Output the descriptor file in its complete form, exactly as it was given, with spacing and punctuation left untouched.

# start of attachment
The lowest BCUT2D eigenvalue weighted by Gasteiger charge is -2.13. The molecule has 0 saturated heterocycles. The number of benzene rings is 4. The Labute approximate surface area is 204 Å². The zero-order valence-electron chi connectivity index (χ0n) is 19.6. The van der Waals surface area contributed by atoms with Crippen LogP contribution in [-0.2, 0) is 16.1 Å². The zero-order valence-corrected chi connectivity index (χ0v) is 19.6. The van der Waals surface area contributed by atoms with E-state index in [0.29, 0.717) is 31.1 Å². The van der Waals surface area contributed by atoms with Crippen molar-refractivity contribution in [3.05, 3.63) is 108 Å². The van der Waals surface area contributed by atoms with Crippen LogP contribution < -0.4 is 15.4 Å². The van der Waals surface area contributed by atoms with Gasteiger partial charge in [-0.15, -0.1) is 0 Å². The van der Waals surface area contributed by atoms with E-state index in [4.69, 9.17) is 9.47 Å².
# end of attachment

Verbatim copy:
The lowest BCUT2D eigenvalue weighted by Gasteiger charge is -2.13. The molecule has 0 saturated heterocycles. The number of benzene rings is 4. The Labute approximate surface area is 204 Å². The zero-order valence-electron chi connectivity index (χ0n) is 19.6. The van der Waals surface area contributed by atoms with Crippen LogP contribution in [-0.2, 0) is 16.1 Å². The zero-order valence-corrected chi connectivity index (χ0v) is 19.6. The van der Waals surface area contributed by atoms with E-state index in [0.29, 0.717) is 31.1 Å². The van der Waals surface area contributed by atoms with Crippen molar-refractivity contribution in [3.05, 3.63) is 108 Å². The van der Waals surface area contributed by atoms with Crippen LogP contribution < -0.4 is 15.4 Å². The van der Waals surface area contributed by atoms with Gasteiger partial charge in [-0.15, -0.1) is 0 Å². The van der Waals surface area contributed by atoms with E-state index in [4.69, 9.17) is 9.47 Å².